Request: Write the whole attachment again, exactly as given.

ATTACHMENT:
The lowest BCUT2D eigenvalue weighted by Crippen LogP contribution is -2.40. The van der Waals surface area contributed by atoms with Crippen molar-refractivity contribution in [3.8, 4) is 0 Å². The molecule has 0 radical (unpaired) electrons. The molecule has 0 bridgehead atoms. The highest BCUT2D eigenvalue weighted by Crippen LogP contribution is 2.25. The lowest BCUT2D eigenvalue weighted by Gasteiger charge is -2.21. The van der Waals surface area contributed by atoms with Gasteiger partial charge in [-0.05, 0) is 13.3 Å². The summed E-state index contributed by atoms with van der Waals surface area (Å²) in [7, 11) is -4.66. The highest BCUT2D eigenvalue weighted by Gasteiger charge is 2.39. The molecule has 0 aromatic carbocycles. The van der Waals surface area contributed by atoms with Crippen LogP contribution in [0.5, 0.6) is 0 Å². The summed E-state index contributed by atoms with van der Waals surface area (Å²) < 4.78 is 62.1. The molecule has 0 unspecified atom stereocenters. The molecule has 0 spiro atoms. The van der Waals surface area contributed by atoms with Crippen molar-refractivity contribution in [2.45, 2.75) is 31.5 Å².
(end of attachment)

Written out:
The lowest BCUT2D eigenvalue weighted by Crippen LogP contribution is -2.40. The van der Waals surface area contributed by atoms with Crippen molar-refractivity contribution in [3.8, 4) is 0 Å². The molecule has 0 radical (unpaired) electrons. The molecule has 0 bridgehead atoms. The highest BCUT2D eigenvalue weighted by Crippen LogP contribution is 2.25. The lowest BCUT2D eigenvalue weighted by Gasteiger charge is -2.21. The van der Waals surface area contributed by atoms with Gasteiger partial charge in [-0.05, 0) is 13.3 Å². The summed E-state index contributed by atoms with van der Waals surface area (Å²) in [7, 11) is -4.66. The highest BCUT2D eigenvalue weighted by Gasteiger charge is 2.39. The molecule has 0 aromatic carbocycles. The van der Waals surface area contributed by atoms with Crippen LogP contribution in [0.5, 0.6) is 0 Å². The summed E-state index contributed by atoms with van der Waals surface area (Å²) < 4.78 is 62.1. The molecule has 0 unspecified atom stereocenters. The molecule has 0 spiro atoms. The van der Waals surface area contributed by atoms with Crippen molar-refractivity contribution in [2.45, 2.75) is 31.5 Å².